Peter Debauer, the narrator and protagonist of Bernhard Schlink's new novel, Homecoming, is a bland sort and he knows it. I am slow to react: I neither rejoice when something wonderful comes my way nor despair when I meet a setback, he says. He may even enjoy being boring, having been born in Germany after the chaos and horror of World War II. As a boy, he spent summers with his paternal grandparents in Switzerland, and watched while they created a series called Novels for Your Reading Pleasure and Entertainment. Peter was warned never to read the manuscripts but as a teenager, he read one novel, then forgot it. Later, as a grown man, he straightens out some pages he'd used to make toy soldiers as a boy, and begins to read the printed sides.
What he reads are fragments of the novel he'd forgotten. The story, based loosely on the Odyssey, is of a fleeing German soldier and his colleagues, and Peter begins a years' long search to find the author. This quest will shake up everything he thought he knew about himself and his heritage, for the author is, in fact, his father, who left his mother after the war. John de Baur is also a bit of a monster, as he embraces a philosophy of horrifying moral relativism that would excuse everything from his abandonment of his child and his child's mother to genocide. Yet Peter is fascinated by him.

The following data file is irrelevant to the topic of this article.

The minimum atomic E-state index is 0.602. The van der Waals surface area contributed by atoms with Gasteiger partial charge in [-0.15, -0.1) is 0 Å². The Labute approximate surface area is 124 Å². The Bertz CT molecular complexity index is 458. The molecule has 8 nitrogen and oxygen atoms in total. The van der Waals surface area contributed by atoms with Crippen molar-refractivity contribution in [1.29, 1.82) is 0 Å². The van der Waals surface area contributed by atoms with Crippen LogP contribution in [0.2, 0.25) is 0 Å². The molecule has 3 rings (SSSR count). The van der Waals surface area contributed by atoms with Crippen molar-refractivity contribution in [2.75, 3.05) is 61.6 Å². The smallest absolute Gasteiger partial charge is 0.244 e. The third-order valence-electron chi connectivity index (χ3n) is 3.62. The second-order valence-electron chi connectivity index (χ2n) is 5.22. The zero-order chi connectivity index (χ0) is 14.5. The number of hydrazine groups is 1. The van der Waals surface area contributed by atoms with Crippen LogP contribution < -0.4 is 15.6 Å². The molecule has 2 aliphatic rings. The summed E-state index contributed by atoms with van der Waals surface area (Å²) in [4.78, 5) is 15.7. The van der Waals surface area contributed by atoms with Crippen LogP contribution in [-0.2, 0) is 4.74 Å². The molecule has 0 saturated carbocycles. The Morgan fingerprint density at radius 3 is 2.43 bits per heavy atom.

Homecoming is Schlink's first new work since the 1997 U.S. publication of The Reader, which became a bestseller after being chosen for Oprah's Book Club. The writing here, translated from the German by Michael Henry Heim, is as restrained as its hero. Because it's so subtle, the impact of its more dramatic moments might not strike the reader until late in the book, when Peter and a group of his fellow students he's come to audit de Baur's classes at Columbia University are stranded at a resort in upstate New York. What happens there throws into relief all the turmoil of Peter's life, including the impact of a war he wasn't even around to experience. Homecoming is a quiet and devastating examination of a man's past, and his attempt to understand it.
Arlene McKanic writes from Jamaica, New York.